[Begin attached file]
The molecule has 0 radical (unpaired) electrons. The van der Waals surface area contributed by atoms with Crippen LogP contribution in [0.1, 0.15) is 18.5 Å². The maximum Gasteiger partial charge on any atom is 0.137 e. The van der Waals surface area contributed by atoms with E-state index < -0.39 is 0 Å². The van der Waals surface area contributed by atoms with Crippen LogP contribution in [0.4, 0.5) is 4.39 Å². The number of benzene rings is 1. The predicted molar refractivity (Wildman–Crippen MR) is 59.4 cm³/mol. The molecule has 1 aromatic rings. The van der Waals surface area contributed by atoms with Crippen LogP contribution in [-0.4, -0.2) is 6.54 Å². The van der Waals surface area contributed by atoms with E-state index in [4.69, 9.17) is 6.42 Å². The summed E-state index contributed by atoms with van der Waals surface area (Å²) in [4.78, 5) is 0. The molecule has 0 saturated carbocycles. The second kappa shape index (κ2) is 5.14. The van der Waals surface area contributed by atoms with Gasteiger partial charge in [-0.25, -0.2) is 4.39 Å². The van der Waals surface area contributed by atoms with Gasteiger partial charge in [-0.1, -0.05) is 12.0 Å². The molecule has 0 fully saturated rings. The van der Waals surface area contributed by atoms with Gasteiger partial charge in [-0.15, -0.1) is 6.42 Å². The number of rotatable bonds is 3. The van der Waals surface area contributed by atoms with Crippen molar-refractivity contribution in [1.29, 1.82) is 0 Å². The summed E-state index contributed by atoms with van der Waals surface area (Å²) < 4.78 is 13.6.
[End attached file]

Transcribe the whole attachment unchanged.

The molecule has 0 radical (unpaired) electrons. The van der Waals surface area contributed by atoms with Crippen LogP contribution in [0.1, 0.15) is 18.5 Å². The maximum Gasteiger partial charge on any atom is 0.137 e. The van der Waals surface area contributed by atoms with E-state index < -0.39 is 0 Å². The van der Waals surface area contributed by atoms with Crippen LogP contribution in [0.4, 0.5) is 4.39 Å². The number of benzene rings is 1. The predicted molar refractivity (Wildman–Crippen MR) is 59.4 cm³/mol. The molecule has 1 aromatic rings. The van der Waals surface area contributed by atoms with Crippen LogP contribution in [-0.4, -0.2) is 6.54 Å². The van der Waals surface area contributed by atoms with E-state index in [4.69, 9.17) is 6.42 Å². The summed E-state index contributed by atoms with van der Waals surface area (Å²) in [4.78, 5) is 0. The molecule has 0 saturated carbocycles. The second kappa shape index (κ2) is 5.14. The van der Waals surface area contributed by atoms with Gasteiger partial charge in [-0.25, -0.2) is 4.39 Å². The van der Waals surface area contributed by atoms with Gasteiger partial charge in [-0.1, -0.05) is 12.0 Å². The molecule has 0 fully saturated rings. The van der Waals surface area contributed by atoms with Gasteiger partial charge in [-0.15, -0.1) is 6.42 Å². The number of rotatable bonds is 3. The van der Waals surface area contributed by atoms with Crippen molar-refractivity contribution in [1.29, 1.82) is 0 Å². The summed E-state index contributed by atoms with van der Waals surface area (Å²) < 4.78 is 13.6.